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Not Quite White: Arabs, Slavs, and the Contours of Contested Whiteness cover image

Not Quite White: Arabs, Slavs, and the Contours of Contested Whiteness 2012


Distributed by Typecast Releasing, 3131 Western Ave., Suite 514, Seattle, WA 09121; 206-322-0882
Producer n/a
Directed by Jamil Khoury & Stephen Combs
DVD, color, 24 min.

Sr. High - General Adult
Immigration, Sociology, American Studies, History, Multicultural Studies

Date Entered: 12/18/2012

Reviewed by Cindy Badilla-Melendez, University of St. Thomas, St. Paul, MN

A faculty dream video, short and concise, this documentary explores the challenges that Slav and Arab immigrants confront while defining the term “white” as understood by Americans. In the 1800s and 1900s, in order to become a U.S. citizen, immigration laws required that only whites could become citizens, referring to primarily Northern and Western Europeans excluding Slavs and Arabs. Several “degrees” of whites existed. Southern and Eastern Europeans and Jews were considered an inferior race; however they were not classified as African Americans or whites. A complex explanation of who was what and what it meant to be white and who wanted to be white and why are explored in this short film. Told through short interviews with Arab American and Polish American scholars and short scenes from the director’s play WASP (White Arab Slovak Pole), gives a general idea of the conflict of identity, racism, and the concept of what white was and still is.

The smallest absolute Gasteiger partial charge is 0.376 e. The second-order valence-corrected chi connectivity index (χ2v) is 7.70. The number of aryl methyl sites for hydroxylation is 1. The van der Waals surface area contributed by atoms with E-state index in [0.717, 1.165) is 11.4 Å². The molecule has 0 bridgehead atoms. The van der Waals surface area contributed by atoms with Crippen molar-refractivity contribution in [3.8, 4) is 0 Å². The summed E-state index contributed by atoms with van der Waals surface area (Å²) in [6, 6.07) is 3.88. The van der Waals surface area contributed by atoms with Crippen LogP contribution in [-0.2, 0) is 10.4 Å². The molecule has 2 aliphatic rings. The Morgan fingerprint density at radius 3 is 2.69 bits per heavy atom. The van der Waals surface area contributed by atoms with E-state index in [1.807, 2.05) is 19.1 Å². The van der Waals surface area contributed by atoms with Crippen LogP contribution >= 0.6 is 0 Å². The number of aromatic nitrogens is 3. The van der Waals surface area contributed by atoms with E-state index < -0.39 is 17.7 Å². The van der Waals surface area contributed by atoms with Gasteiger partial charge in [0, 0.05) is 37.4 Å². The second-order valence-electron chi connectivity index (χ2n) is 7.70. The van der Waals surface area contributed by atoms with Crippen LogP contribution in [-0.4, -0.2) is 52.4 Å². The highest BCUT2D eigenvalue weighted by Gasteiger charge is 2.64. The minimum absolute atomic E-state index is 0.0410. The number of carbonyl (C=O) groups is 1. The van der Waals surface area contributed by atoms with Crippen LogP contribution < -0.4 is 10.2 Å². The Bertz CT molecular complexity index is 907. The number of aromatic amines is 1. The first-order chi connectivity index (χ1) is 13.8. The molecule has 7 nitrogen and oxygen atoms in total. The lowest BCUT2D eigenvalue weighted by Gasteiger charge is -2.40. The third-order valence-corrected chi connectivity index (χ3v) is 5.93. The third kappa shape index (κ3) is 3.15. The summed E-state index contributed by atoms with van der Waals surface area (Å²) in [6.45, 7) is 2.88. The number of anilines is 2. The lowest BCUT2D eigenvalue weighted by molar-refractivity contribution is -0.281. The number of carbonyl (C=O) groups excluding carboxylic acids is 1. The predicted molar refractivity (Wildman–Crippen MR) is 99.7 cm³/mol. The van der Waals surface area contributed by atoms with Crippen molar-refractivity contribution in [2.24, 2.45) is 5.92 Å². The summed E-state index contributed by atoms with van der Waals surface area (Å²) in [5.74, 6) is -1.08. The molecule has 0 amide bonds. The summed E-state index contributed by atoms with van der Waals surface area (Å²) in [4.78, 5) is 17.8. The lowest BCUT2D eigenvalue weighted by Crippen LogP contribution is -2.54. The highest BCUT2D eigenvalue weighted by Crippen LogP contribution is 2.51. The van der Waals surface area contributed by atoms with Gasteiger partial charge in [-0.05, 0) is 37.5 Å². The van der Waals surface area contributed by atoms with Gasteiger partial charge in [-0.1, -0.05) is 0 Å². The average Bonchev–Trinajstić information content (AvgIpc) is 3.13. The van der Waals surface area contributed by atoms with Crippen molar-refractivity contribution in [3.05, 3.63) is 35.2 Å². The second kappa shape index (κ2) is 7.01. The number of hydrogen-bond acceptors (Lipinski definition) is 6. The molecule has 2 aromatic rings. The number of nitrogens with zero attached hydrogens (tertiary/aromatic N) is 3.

The most interesting parts of this documentary are the interviews and the clips from the play. This film is not a deep historical documentary, for obvious reasons you cannot show profound details of such a complicated issue in twenty minutes. Jamil interweaves his comments between scenes and unfortunately it gives the film the feel of a high school level production. With a bit more detail and depth on the subject, it would be a great film for a college level class, even though it does make a clear point on the issues.

The picture and sound qualities are good. Recommended for immigration, sociology, American Studies, history, multicultural studies library collections.